I would argue that the original post of an error is flawed. The suggestion being made is that because the session cookie is not “secured” there is an alternative and therefore it needs to be fixed. This assumption needs to be tested.
But we need to look deeper and consider what options are available to address this issue at this time. First, if the domain is access in http mode, the “secure” flag offers no assistance since it will not send the cookie across and unsecure channel. Since most sites are referenced initially in http mode, all the session cookies are potentially exposed. Using the above posted code, it sets the session cookie to “secure” when the site moves to https mode. This would appear to be a good thing, except the session has already been exposed. But consider what happens when the site moved from https back to http mode, the session cookie is not presented since it is an unsecure channel. PHP is forced to create a new session resulting in the lost of all session data.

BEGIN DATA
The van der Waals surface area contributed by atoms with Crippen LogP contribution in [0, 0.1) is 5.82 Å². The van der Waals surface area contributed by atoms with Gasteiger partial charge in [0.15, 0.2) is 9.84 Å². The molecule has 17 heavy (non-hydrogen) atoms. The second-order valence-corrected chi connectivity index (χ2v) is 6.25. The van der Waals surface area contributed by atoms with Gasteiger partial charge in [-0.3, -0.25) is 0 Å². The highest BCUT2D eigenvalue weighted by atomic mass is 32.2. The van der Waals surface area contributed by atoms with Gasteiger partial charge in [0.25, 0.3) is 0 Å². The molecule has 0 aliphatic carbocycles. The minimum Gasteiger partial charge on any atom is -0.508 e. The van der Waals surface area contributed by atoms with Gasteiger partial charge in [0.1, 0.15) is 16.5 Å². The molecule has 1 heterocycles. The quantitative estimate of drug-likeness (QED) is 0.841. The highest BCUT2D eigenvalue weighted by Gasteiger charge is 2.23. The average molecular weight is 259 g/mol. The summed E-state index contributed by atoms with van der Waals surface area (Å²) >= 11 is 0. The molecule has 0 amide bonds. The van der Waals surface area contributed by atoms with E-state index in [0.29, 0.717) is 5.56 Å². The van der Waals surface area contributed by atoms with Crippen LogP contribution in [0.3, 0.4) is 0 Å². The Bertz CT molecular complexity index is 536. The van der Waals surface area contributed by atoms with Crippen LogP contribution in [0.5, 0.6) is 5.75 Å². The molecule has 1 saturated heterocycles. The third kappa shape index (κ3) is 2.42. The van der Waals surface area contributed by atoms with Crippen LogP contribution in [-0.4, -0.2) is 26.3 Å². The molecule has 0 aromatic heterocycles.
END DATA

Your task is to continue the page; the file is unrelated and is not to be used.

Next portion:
Can this be gotten around? Sure, by placing the session id in the URL or as part of the fields on the page to be posted back, the code can detect and adjust the session name. But this is the worst security practice. The browser will enforce returning a cookie to its own domain. The web page code can be read or posted to whatever site. Worst, the URL with the session embedded in it can be copy and pasted wherever.
For the best security, the session ID should appear ONLY in the session cookie and never anywhere else.
So what we end up with is something that does not work and the only way to make it work is to expose the session even more.